Industrial wind, corporate vandalism
Joanna Lake, March 30, 2005
Originally published in the Burlington (Vt.) Free Press, April 3, 2005
Also published as a letter in the Vermont Guardian, April 8, 2005, and the Caledonian-Record, April 16, 2005
Many well intentioned people champion industrial wind power, but it baffles me when those who label themselves "environmentalist" or "green," or who otherwise consider themselves to be politically progressive, seem so eager to do business with the same huge profit-driven corporations that have already done so much to destroy the planet. GE, one of the biggest manufacturers of military weapons and nuclear power plants, is also the US manufacturer of industrial-size wind turbines. GE got into the business by buying the wind division of the Enron corporation. War profiteer Halliburton is involved in the construction of off-shore wind facilities in Britain. Investment banks such as Goldman Sachs and JP Morgan Chase own wind energy companies, as reported by the New York Times on March 22. Citizens for Tax Justice, a labor and consumer rights group, has noted that FPL Group, the parent company of the biggest wind energy company in America, paid no federal income tax in 2002 and 2003 on more than 2 billion dollars of profit, thanks in large part to the tax evasion schemes of industrial wind.
Blasting Vermont's lovely ridgelines to ram monstrous turbine assemblies into the earth, along with clearcut wide strong roads through wild areas and ever more power lines strung about, is a violent assault, despoiling all life around it. There seems remarkably little concern from the pro-industrial wind crowd regarding the further loss of habitat for other species and the inevitable deaths of many birds and bats. It seems that the big-wind supporters have bought into the rapacious corporate mindset of "think big." The US government is granting subsidies for industrial wind not because it gives a damn about green energy but because it benefits corporate America, as always. It is the same mentality, ironically, that applauds drilling for oil in the pristine Alaskan wilderness.
What ever happened to "small is beautiful"? Vermont is a small state. Why not instead promote small windmills, such as at the Danville School? We could advocate for and more generously subsidize even smaller windmills for home use along with solar panels, microhydro, and insulation to save heating fuel, as the purchase and installation of most of these things are beyond the means of many Vermonters. What about the use of biodiesel from non-genetically modified crops? Why aren't unnecessary recreational gas-guzzlers and polluters heavily taxed instead of relentlessly encouraged? Why are SUVs not required to be more environmentally friendly? Conservation would save much more energy than giant wind facilities could ever generate. Alas, none of this will happen easily, if at all, because it won't benefit big business.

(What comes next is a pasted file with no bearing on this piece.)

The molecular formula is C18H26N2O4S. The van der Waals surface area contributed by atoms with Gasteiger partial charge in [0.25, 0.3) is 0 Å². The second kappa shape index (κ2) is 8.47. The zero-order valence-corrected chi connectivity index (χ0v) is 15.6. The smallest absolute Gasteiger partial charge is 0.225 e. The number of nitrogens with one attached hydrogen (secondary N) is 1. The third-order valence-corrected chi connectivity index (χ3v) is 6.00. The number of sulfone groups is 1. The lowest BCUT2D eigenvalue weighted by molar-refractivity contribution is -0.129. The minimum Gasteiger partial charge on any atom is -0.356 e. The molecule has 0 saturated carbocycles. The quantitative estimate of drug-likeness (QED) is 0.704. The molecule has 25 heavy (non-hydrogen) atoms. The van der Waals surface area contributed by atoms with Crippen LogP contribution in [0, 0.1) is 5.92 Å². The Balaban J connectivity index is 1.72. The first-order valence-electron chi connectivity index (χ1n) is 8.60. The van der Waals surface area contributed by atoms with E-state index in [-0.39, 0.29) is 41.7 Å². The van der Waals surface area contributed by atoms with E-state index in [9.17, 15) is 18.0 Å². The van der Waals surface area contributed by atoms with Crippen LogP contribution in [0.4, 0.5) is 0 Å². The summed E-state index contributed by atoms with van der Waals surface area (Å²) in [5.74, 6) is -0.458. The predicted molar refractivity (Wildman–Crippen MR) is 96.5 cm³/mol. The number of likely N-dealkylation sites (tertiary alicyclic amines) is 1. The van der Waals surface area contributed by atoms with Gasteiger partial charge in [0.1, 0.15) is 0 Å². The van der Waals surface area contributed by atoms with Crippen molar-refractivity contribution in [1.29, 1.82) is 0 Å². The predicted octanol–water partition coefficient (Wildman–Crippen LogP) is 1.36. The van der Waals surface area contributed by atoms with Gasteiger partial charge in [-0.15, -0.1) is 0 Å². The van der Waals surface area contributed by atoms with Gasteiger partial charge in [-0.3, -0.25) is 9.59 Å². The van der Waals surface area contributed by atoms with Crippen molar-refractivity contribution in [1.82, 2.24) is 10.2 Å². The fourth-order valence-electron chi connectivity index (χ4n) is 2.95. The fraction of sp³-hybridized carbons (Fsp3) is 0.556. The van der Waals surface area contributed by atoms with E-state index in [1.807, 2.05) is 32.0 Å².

We have made a dire mess of this planet, and trashing and industrializing Vermont's mountains is simply adding to it. And the saddest part is that industrial wind facilities won't close down one fossil or nuclear fueled power plant after all that "necessary" destruction of Vermont's most valuable resource. The gargantuan turbines will be only an empty symbol for those people who need to easily assuage their consumerist guilt, most of whom will probably not be living anywhere near the noisy brightly lit monsters.
I sometimes wonder if the "progressive" supporters of big wind realize exactly what they are opening the door to and who will be profiting from the further industrialization of Vermont. Though there are no easy answers or quick fixes, we need to step back from the abyss of this high-testosterone approach and try to create more peaceful, imaginative, harmonious, and decentralized ways of employing renewable energy in Vermont.
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